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Woods in the mix on another sunny day at Muirfield

Published on NewsOK Modified: July 19, 2013 at 12:57 pm •  Published: July 19, 2013
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GULLANE, Scotland (AP) — Tiger Woods plodded along most of the day. He lipped out a putt from 2½ feet. He settled for a bunch of pars.

Then, with his final stroke, he looked like the Tiger of old.

Woods rolled in a 15-footer for birdie on Muirfield's tough closing hole Friday, raising his putter toward the blue sky with a flourish, fully aware he was positioned again to break the longest major drought of his career.

Fun-loving Spaniard Miguel Angel Jimenez turned in another solid round, an even-par 71 that left him with a one-shot edge in the clubhouse. Right on his heels were Woods, Lee Westwood and Henrik Stenson, with a bunch of other guys — including first-round leader Zach Johnson — scrambling near the top of the leaderboard with holes still to play.

"It will be a fun weekend," Wood said. "This golf course is going to be difficult."

He finished with a 71 that looked pretty good given the perilous, rock-hard setup. Woods endured a stretch of 12 holes without a birdie before stealing one at the 18th.

"I was kind of fighting it," he said.

Everyone was.

Par was a good score, as Jimenez showed. The 49-year-old had a couple of birdies, a pair of bogeys and a whole bunch of pars.

"I'm playing very solid," he said. "In these conditions, it's not easy. With these pin positions, it's very, very tough to get in close."

Not that Jimenez is getting too worked up about it.

The cigar-smoking, wine-loving golfer nicknamed "The Mechanic" is perhaps best known outside Europe for his unique stretching routine before each round. He'll put his knees together and gyrate his hips in a rather ridiculous-looking motion — especially for a guy with a hefty belly and even heftier ponytail — then pull out a couple of clubs to help work his legs and arms, though none of it looks very strenuous.

But, as silly as he looks, this guy is all business on the course. He's already bounced back from missing four months recovering from a broken right leg sustained in a skiing accident. If he can keep it going through the weekend, he might take a run at Julius Boros, the oldest major champion in golf history when he won the PGA Championship at age 48.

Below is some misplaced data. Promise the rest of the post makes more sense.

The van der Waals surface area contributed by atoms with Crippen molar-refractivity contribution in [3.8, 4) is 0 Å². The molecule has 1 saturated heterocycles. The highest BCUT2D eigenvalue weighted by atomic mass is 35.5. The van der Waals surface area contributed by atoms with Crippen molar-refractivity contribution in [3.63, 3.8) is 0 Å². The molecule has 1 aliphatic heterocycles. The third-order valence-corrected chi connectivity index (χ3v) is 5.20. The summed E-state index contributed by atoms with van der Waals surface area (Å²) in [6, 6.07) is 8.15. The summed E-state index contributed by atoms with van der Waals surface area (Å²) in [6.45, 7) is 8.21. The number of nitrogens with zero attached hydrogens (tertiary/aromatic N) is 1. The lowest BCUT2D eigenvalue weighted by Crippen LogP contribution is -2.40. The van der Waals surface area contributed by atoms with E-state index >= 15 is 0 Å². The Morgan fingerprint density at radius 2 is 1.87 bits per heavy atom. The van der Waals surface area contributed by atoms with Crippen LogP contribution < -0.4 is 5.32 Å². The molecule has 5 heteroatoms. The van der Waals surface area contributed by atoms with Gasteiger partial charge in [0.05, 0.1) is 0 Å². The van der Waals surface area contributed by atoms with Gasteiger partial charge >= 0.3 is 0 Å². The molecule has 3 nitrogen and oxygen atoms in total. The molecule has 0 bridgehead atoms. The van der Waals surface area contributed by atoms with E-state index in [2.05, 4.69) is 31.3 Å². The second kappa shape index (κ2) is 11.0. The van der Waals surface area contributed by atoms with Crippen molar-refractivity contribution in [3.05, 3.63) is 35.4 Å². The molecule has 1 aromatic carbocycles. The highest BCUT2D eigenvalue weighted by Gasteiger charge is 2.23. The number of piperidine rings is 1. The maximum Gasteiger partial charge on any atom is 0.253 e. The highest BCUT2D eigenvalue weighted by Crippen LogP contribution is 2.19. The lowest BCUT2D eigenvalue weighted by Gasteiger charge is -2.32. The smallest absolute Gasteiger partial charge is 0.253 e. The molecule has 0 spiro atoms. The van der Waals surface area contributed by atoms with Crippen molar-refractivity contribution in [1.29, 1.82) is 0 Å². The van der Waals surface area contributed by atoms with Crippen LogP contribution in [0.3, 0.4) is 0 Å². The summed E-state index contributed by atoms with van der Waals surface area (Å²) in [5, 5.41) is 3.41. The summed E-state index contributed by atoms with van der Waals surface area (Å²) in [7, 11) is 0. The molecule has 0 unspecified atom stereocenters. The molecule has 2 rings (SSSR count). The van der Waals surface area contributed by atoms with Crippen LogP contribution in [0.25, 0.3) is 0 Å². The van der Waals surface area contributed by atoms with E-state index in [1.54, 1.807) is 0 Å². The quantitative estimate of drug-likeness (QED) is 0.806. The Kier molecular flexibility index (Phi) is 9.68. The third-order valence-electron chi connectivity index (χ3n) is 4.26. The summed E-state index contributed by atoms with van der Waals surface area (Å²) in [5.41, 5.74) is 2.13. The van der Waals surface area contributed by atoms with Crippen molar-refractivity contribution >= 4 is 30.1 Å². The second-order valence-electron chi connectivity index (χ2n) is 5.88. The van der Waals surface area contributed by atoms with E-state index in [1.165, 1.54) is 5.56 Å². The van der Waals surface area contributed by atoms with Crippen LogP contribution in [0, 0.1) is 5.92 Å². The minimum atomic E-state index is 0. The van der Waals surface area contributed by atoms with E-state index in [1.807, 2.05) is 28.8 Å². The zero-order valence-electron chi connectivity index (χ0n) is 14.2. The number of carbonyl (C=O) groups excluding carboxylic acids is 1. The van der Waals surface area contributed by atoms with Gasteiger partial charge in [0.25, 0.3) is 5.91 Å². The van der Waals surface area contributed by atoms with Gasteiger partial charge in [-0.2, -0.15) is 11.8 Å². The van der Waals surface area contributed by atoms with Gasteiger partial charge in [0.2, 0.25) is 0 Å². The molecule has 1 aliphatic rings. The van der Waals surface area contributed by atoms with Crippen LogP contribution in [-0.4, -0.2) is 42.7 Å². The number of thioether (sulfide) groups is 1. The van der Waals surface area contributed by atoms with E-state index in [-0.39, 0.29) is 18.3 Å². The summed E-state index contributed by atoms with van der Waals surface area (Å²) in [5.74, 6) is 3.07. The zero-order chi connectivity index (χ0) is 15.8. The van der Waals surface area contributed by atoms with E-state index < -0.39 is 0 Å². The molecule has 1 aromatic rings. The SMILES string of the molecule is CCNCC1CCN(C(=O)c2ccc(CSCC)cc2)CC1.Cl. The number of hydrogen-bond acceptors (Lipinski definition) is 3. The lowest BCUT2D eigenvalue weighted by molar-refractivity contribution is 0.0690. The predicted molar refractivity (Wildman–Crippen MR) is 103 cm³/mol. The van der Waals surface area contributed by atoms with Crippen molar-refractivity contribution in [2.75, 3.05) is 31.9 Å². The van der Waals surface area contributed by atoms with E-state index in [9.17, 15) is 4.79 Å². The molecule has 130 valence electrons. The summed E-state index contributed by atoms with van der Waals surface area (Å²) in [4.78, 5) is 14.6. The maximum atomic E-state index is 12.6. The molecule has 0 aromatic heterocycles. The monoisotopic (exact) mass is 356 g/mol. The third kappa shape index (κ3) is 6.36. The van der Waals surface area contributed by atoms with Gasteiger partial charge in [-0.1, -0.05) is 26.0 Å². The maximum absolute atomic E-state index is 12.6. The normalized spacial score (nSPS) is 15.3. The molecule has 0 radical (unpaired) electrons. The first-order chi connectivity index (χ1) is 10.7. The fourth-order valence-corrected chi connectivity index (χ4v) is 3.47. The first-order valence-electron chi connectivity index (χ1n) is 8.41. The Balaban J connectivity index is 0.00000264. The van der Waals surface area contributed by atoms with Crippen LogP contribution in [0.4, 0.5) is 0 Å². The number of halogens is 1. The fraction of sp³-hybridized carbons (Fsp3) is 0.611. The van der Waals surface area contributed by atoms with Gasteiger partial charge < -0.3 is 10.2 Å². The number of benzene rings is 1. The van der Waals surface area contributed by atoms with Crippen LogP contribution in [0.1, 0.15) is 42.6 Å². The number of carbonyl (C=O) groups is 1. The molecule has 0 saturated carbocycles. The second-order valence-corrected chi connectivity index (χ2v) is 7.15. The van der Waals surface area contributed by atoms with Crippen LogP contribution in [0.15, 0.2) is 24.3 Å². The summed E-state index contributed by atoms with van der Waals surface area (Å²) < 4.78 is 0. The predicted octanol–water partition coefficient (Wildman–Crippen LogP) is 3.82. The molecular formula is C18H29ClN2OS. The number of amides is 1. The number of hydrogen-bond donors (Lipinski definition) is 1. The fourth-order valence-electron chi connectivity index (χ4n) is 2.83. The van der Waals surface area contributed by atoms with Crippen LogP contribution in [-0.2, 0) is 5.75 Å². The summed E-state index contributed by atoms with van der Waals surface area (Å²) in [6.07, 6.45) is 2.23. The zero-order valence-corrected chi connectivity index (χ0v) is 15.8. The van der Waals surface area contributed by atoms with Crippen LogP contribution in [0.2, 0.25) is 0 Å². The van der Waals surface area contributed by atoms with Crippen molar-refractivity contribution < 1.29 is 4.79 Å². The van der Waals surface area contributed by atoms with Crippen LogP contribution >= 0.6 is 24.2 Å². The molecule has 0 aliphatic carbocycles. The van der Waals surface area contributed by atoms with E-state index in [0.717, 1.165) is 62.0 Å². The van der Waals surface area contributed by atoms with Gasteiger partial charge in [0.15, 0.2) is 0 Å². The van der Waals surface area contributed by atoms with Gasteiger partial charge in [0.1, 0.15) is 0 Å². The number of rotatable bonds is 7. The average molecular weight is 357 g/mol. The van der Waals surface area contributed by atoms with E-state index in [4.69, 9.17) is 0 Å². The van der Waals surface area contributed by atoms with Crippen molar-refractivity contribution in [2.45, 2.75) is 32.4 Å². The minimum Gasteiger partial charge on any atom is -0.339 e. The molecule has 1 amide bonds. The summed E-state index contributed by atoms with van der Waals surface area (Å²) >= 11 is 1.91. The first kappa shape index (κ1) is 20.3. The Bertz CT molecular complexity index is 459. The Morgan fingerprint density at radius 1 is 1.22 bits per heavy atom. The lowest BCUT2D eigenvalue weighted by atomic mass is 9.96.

"Why not?" Jimenez said. "There's two more rounds to go. You never know what's going to happen. I'm just going to have fun on the golf course. When I finish here, I'll have a glass of red wine later on. I'm just going to keep doing the same thing."

Lee Westwood was one of the few players to put up a score in the 60s, but even he was staggering a bit by the end. After a brilliant front nine — he carded five birdies — the 40-year-old Englishman bogeyed three of the last six holes to finish with a 68.

Still, he joined Woods and Stenson just one stroke behind Jimenez's 3-under 139 total. The last English golfer to win the British Open was Nick Faldo in 1992.

Westwood was solidly positioned to break that streak and pick up his first major title.

"Why not enjoy it out there?" Westwood said. "It's tough for everybody. So smile your way through."

Woods is trying to break a drought of his own. He's 0-for-16 at majors since the 2008 U.S. Open, and missed four others during that stretch recovering from injuries.

Whoever wins this one will have to earn it. While the weather has been unseasonably warm and dry, the fearsome wind more of a gentle breeze, there weren't many chances for going low. Not on a tabletop of a course that is more brown than green, with pin conditions that some players complained were downright unfair.

As expected, the conditions toughened in the afternoon as the bright sun firmed up the greens even more. Johnson surrendered the lead with bogeys on four of the first eight holes. Phil Mickelson drove into a bunker at the second and took a double-bogey. Brandt Snedeker doubled the 10th. Rafael Cabrera-Bello did the same at the 14th on the way to a 74.

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